• Sedum Suaveolens
  • Sedum Suaveolens
  • Sedum Suaveolens

Sedum Suaveolens

This sedum is definitively the most un-sedum like of all sedums we've encountered. Its name loosely translates to 'sweet-smelling sedum.' Delicate white blooms emerge from within the rosette, barely reaching over the edges of its leaves. The fragrance of these blooms, as its name would suggest, are sweet-smelling.

This plant has an interesting backstory. It was first discovered back in 1976 by a pair of researchers from the Huntington Botanical Garden growing alongside orchids next to a narrow river canyon in Northwestern Mexico. The pair of researchers described this sedum as "echeveria-like plants, their pure white rosettes growing singly or in clusters to two feet wide."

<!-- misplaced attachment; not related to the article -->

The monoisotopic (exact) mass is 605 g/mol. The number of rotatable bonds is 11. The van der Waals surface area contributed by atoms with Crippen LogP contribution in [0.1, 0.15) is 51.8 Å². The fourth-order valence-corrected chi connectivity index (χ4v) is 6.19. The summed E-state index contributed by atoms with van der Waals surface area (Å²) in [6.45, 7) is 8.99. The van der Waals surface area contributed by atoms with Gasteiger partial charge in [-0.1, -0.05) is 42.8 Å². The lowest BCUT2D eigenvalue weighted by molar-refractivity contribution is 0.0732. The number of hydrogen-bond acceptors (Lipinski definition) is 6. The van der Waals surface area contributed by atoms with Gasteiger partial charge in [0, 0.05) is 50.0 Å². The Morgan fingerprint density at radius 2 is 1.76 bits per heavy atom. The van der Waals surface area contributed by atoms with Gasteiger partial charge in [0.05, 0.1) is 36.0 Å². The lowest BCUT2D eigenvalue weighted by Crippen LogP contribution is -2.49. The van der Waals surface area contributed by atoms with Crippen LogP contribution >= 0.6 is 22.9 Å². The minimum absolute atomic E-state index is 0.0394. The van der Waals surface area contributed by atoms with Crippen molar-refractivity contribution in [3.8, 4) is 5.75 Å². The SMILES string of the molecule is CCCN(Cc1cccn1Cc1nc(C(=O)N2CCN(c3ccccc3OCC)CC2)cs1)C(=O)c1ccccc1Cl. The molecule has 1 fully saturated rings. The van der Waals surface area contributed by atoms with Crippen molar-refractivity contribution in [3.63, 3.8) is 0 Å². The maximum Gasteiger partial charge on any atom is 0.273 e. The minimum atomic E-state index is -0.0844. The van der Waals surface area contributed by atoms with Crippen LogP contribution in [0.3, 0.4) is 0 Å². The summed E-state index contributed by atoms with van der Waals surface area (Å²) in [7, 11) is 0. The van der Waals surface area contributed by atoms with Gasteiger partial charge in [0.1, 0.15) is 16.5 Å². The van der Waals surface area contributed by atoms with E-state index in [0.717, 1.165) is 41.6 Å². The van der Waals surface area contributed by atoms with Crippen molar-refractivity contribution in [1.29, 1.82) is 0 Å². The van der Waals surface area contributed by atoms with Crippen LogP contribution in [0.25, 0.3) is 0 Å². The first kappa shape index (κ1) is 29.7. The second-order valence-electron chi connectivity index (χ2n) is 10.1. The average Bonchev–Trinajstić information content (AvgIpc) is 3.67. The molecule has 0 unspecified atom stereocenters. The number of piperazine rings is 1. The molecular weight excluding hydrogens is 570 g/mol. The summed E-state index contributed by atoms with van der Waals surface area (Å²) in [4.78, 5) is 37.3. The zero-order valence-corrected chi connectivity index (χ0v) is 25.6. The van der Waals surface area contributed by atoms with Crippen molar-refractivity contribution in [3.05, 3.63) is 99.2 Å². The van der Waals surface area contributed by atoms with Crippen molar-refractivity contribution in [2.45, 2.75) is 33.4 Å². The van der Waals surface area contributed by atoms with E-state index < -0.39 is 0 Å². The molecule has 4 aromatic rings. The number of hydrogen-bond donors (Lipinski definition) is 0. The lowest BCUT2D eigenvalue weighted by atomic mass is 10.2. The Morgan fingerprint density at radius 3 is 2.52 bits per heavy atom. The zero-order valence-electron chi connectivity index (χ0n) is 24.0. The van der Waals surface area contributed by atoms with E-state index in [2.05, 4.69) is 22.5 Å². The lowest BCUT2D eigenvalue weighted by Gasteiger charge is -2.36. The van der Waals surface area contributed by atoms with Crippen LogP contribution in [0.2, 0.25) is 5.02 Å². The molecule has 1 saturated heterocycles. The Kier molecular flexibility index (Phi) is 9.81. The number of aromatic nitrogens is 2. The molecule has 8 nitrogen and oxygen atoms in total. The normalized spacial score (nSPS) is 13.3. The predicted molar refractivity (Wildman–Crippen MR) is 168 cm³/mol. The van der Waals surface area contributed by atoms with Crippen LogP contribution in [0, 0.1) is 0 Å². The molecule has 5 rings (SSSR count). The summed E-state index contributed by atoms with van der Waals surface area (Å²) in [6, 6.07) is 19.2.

In cultivation expect this sedum exhibit beautiful pink hues in cooler temps. The pink stress is in striking contrast to the powdery bluish-white rosettes you will typically see in summer months. These can turn to a very pretty solid pink under the right conditions. We've seen one do this and it was one of our all time favorites. This sedum is commonly confused with Echeveria Elegans, and it's easy to see why.

This is one of the largest single headed specimens we've had come through, measuring in at 3" and this one ships bare root. 

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